AG nominee intends to enforce UIGEA

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Hopes that the incoming Obama administration would change federal attitudes toward Internet gambling were dealt a severe setback last week.

Attorney general nominee Eric Holder was questioned by the Senate Judiciary Committee as it considers his appointment to head the Department of Justice. His answers to questions concerning the future of Internet gambling in the United States suggested that change may not be in the cards.

During questioning by Internet-gambling foe John Kyl (R-Ariz.), Holder was asked his opinion and plans with respect to Internet gambling. As most in the poker community know, Kyl, who earns a well-deserved F- rating from the Poker Players Alliance, was a cosponsor and leading proponent of the UIGEA, and is the Senate's most vocal critic of Internet gambling.

Although the troubled economy is foremost in most people's minds, Kyl has not set aside his preoccupation with what he referred to as "the pernicious nature of Internet gambling."

In his questioning of Holder, Kyl took the opportunity to confirm that the new attorney general shares his anti-Internet-gambling views. In fact, it was apparent from the question-and-answer that they have had previous conversations on this specific topic.

Their brief exchange on the subject went as follows:

KYL: But the question that I'd ask and wanted just to get confirmed for the record is that you indicated that under your leadership the Department of Justice would continue to aggressively enforce the law against the forms of Internet gambling that DOJ considers illegal.

HOLDER: That's correct, Senator.

KYL: And then we discussed the regulations that were issued recently, actually, jointly by the Federal Reserve Board and the Treasury Department in consultation with the attorney-general.

The regulations primarily try to go at the problem by thwarting the payments for unlawful Internet gambling - in other words, to shut off the cash flow.

And I mentioned the fact that they were already beginning to spend millions of dollars in an effort to try to undo these regulations somehow and hope that you would - and you indicated you would - oppose efforts to modify or to stop those regulations, and, of course, continue to be vigilant in enforcing those regulations to shut off the flow of cash from this illegal activity. Is that your intention?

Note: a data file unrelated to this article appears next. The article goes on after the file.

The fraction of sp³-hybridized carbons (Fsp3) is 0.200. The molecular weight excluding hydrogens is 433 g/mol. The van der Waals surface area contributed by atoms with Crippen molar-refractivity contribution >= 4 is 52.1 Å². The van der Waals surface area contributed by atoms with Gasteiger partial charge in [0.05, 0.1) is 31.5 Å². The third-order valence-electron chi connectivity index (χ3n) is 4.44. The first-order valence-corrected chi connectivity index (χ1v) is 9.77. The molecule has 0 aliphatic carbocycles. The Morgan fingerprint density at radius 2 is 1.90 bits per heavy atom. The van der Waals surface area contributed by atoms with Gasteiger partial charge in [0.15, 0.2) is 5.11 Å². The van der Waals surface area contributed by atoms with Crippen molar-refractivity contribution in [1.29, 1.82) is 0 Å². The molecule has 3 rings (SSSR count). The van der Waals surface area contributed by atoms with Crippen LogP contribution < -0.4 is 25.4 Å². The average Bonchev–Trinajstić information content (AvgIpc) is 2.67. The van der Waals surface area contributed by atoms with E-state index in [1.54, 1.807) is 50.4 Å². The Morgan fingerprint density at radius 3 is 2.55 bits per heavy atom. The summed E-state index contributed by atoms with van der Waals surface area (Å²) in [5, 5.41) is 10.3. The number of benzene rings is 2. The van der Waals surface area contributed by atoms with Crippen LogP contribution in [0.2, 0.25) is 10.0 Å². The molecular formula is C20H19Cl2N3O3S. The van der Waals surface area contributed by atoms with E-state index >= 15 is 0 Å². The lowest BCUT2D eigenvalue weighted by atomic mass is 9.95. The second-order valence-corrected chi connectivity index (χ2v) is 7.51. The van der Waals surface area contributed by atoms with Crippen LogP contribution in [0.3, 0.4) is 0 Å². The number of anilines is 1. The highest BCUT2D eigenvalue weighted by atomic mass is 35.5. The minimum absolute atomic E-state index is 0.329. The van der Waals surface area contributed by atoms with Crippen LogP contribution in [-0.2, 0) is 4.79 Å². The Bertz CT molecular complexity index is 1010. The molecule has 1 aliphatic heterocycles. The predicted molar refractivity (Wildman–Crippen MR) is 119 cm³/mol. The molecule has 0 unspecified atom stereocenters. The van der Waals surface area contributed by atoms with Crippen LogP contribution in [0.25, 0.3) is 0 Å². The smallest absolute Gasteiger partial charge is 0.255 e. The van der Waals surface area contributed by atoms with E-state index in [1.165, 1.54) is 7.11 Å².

HOLDER: Yes, that is my position. That's what I will do.

KYL: Yes, thank you, and I appreciate that very much. And we could talk a lot more about the pernicious nature of Internet gambling, but in view of the time here, let me move on.

A look into Holder's past ties to opponents of online gaming may shed some light on his pro-UIGEA position.

Holder has worked for the National Football League, one of the most active opponents of online gaming. According to ESPN.com, Holder's financial disclosure statement showed that he is owed some $2.5 million in deferred compensation and separation payments from the NFL which is due to be paid in 2009.

Holder's law firm, Covington & Burling, not only lobbies for the NFL, but has lobbied against legislation aimed at blocking enforcement of the UIGEA, notably HR 5767, the legislation proposed by Congressmen Barney Frank (D-Mass.) and Ron Paul (R-Texas) last year.

This is not the only time this law firm has found itself in the middle of the Internet gambling issue.

One of Covington & Burling's lobbyists, Robert Wichterman, became an advisor to the Bush administration late last year, just in time to work on getting the final rules enforcing the UIGEA passed. Congressman Steve Cohen raised the issue of Wichterman's apparent conflict of interest at the time of his appointment, but he remained in his position.

With the nomination of one of its partners to helm the Justice Department, overseeing the enforcement of the UIGEA, the issue of potential conflict of interest may again be raised. Regardless of whether Holder is confirmed as the next attorney general, it is clear that the fight against the UIGEA will have to continue in Congress.

As the head of the Justice Department, Holder would have to enforce the existing laws regarding Internet gambling, even if he disagreed with them. So it falls to supporters of Internet gambling in the House and the Senate to pass laws to overturn the UIGEA.

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